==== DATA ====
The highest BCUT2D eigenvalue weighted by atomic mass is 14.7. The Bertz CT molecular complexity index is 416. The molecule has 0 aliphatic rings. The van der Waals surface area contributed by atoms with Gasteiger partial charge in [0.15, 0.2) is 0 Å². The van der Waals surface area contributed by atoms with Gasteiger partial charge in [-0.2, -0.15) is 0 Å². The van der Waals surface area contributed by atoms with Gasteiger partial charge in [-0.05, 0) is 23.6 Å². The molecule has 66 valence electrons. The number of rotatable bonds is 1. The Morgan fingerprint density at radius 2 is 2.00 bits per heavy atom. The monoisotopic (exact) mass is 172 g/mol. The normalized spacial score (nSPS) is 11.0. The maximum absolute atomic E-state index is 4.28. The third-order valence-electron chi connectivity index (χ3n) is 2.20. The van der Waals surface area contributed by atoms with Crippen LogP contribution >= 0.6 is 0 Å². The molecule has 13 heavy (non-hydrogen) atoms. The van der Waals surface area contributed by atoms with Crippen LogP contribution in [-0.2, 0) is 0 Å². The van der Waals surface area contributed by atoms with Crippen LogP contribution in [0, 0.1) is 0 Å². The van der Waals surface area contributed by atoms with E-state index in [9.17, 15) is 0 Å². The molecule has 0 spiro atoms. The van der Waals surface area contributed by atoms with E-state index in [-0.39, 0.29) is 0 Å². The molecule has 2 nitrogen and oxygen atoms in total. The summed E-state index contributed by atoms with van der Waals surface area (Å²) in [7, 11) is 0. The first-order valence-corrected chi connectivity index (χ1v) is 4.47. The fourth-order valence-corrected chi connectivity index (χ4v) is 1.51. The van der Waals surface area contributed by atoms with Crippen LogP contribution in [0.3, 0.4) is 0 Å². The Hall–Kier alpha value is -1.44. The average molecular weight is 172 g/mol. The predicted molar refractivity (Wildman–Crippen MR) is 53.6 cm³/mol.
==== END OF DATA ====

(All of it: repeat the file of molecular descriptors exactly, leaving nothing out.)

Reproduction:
The highest BCUT2D eigenvalue weighted by atomic mass is 14.7. The Bertz CT molecular complexity index is 416. The molecule has 0 aliphatic rings. The van der Waals surface area contributed by atoms with Gasteiger partial charge in [0.15, 0.2) is 0 Å². The van der Waals surface area contributed by atoms with Gasteiger partial charge in [-0.2, -0.15) is 0 Å². The van der Waals surface area contributed by atoms with Gasteiger partial charge in [-0.05, 0) is 23.6 Å². The molecule has 66 valence electrons. The number of rotatable bonds is 1. The Morgan fingerprint density at radius 2 is 2.00 bits per heavy atom. The monoisotopic (exact) mass is 172 g/mol. The normalized spacial score (nSPS) is 11.0. The maximum absolute atomic E-state index is 4.28. The third-order valence-electron chi connectivity index (χ3n) is 2.20. The van der Waals surface area contributed by atoms with Crippen LogP contribution >= 0.6 is 0 Å². The molecule has 13 heavy (non-hydrogen) atoms. The van der Waals surface area contributed by atoms with Crippen LogP contribution in [-0.2, 0) is 0 Å². The van der Waals surface area contributed by atoms with Crippen LogP contribution in [0, 0.1) is 0 Å². The van der Waals surface area contributed by atoms with E-state index in [9.17, 15) is 0 Å². The molecule has 0 spiro atoms. The van der Waals surface area contributed by atoms with E-state index in [-0.39, 0.29) is 0 Å². The molecule has 2 nitrogen and oxygen atoms in total. The summed E-state index contributed by atoms with van der Waals surface area (Å²) in [7, 11) is 0. The first-order valence-corrected chi connectivity index (χ1v) is 4.47. The fourth-order valence-corrected chi connectivity index (χ4v) is 1.51. The van der Waals surface area contributed by atoms with Crippen LogP contribution in [0.3, 0.4) is 0 Å². The Hall–Kier alpha value is -1.44. The average molecular weight is 172 g/mol. The predicted molar refractivity (Wildman–Crippen MR) is 53.6 cm³/mol.